The RID rules are linked to registration requirements. Thus compliance, required by September 2023, will involve including the serial or identification number with the registration of each UA. The FAA stresses that the serial number will not be available to the public, thus thwarting the ability to correlate a broadcast message with an individual. Even so, operators may also opt for another layer of privacy by utilizing a so-called session ID. The association between the session ID and the UA serial number will not be made available to the public through the broadcast message. Instead, it would only be known to the FAA, the UA supplier and made available to law enforcement and other authorities as necessary.
Nevertheless, the broadcast messages will allow both governmental authorities and the general public to track the takeoff, flight and landing of any UA. This raises some concerns.
The requirement that control station and takeoff locations be revealed fosters operator privacy and security concerns. Commenters indicated that this information could compromise the safety of UA operators and their property potentially resulting in assault, theft and even home invasion. Some even argued that this rule could imperil safety of US airspace should a UA operator be distracted by questions or threats from a member of the public. Many suggested that this information should be encrypted. The FAA disagreed, finding that the sharing of control station and takeoff location are necessary to promote safety and efficiency. In response to concerns about operator safety, the FAA rightly noted that these issues were best addressed with community outreach. Public trust in UAs will not be gained by shrouding them in secrecy. The industry should take advantage of these new rules to recommit to public education and outreach regarding the benefits UAs bring to society.
Similar concerns were raised in connection with the broadcast of the UAs location with comments ranging from fears that their UA would be shot down to worries that customer information might be compromised. Again, the FAA found that the accountability, safety and security benefits well-outweighed privacy concerns. Moreover, it was noted, that the purpose of any flight would not be disclosed, allowing for a certain level of discretion.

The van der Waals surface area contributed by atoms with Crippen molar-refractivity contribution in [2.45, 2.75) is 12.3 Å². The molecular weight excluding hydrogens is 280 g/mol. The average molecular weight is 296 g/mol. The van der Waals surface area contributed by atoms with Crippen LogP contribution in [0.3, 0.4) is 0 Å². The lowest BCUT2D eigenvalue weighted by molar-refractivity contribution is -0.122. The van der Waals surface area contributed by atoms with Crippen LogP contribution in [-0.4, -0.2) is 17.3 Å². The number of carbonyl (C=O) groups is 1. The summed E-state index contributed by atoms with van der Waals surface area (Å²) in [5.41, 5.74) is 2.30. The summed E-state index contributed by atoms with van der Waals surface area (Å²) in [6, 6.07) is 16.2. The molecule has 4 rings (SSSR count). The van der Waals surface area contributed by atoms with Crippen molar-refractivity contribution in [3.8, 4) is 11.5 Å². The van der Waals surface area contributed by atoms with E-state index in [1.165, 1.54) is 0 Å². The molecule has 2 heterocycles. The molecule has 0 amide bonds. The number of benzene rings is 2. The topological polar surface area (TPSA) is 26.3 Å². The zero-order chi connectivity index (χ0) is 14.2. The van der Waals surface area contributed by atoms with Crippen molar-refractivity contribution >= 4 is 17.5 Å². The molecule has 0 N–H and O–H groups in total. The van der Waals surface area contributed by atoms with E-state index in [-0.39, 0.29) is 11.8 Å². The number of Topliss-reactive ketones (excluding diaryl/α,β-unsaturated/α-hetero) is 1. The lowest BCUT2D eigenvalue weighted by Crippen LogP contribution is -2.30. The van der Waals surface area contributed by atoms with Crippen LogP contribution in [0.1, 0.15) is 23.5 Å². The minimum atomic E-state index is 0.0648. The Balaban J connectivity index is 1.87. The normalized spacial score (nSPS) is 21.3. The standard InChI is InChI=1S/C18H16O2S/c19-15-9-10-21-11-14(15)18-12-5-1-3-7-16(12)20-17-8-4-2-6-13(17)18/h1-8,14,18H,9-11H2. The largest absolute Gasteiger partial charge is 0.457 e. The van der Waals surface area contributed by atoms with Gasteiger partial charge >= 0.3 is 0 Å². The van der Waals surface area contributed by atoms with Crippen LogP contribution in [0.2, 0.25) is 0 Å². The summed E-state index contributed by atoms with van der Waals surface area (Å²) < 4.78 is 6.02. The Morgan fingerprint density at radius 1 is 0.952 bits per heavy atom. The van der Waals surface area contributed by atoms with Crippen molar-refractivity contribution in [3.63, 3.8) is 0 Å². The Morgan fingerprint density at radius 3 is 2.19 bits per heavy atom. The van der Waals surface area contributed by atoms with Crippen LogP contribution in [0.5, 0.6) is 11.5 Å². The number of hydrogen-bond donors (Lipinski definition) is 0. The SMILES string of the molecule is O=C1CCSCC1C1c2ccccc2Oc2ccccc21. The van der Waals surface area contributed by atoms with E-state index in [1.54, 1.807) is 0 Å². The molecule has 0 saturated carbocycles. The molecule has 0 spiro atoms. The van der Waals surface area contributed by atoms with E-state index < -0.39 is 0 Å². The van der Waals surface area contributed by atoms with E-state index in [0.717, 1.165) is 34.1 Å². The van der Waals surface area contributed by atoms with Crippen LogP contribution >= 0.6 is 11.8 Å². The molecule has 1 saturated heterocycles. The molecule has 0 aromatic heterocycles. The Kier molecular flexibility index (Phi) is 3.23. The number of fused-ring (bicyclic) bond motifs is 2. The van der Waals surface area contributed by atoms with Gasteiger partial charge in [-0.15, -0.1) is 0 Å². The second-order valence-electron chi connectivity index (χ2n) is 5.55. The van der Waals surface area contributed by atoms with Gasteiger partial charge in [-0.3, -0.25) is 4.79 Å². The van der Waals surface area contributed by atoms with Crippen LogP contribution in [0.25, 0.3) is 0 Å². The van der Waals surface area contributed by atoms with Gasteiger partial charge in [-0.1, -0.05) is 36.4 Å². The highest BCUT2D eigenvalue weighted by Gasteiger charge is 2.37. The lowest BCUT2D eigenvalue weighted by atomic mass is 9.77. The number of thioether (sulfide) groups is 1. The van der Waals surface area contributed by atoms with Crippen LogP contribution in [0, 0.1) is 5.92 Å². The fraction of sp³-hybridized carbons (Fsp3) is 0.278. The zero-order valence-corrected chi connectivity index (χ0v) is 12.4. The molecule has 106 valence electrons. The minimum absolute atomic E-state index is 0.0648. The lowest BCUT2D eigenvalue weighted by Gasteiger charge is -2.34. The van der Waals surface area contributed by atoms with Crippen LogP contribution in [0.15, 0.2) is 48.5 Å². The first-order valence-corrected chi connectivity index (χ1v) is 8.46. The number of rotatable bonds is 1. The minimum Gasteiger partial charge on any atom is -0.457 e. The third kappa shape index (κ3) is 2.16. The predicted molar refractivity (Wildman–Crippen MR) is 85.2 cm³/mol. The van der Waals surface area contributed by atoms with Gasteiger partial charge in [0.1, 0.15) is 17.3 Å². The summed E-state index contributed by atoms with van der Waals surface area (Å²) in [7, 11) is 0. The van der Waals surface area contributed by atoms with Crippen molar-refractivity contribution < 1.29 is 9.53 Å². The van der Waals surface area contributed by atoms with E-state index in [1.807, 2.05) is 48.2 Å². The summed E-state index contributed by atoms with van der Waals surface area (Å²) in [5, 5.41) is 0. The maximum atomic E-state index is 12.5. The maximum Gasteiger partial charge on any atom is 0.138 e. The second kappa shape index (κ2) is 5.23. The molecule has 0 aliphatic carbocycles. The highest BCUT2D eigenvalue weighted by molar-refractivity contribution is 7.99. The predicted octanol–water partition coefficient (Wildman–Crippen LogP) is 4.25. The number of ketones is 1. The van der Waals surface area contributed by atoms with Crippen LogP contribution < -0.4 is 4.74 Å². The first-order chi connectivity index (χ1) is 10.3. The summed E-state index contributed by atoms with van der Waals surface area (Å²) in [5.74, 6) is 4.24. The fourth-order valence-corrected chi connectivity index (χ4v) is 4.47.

The need to monitor airspace traffic is integral to a well-functioning, safe and efficient airspace. Recognizing that the primary goal of the RID rules is to address safety concerns while laying a foundation to enable greater operational capabilities for UAs, the RID rules do an admirable job of balancing operator privacy and accountability. Importantly, the rules provide better tools to assure compliance and apprehend the UA operators who dangerously flout safety regulations. They offer an opportunity for the industry to build public trust and acceptance as applications for UA use continue to expand.
That said, the authors must end on a word of caution. In response to significant negative feedback, the FAA postponed the implementation of the network-based RID. This network component would have required the transmission of message elements through an internet connection. Objections included questions of connectivity, data security, technical cost and capability as well as privacy. While many commenters argued that these concerns should indicate that a network system should never be implemented, the FAA only agreed to postpone consideration of this step. As the industry matures, there is no doubt the FAA will consider this tactic again.
In the meantime, the FAA’s digital license plate offers a stable and encouraging step toward both further integration and increased public trust.
Co-Director of the Air and Space Law Program at the University of Mississippi School of Law
2nd year law student at the University of Mississippi School of Law where he is part of the Business Law Concentration and the Air Space Law Society. Michael devotes his time to the study of Air & Space Law with a specific interest in drone regulation and commercialization.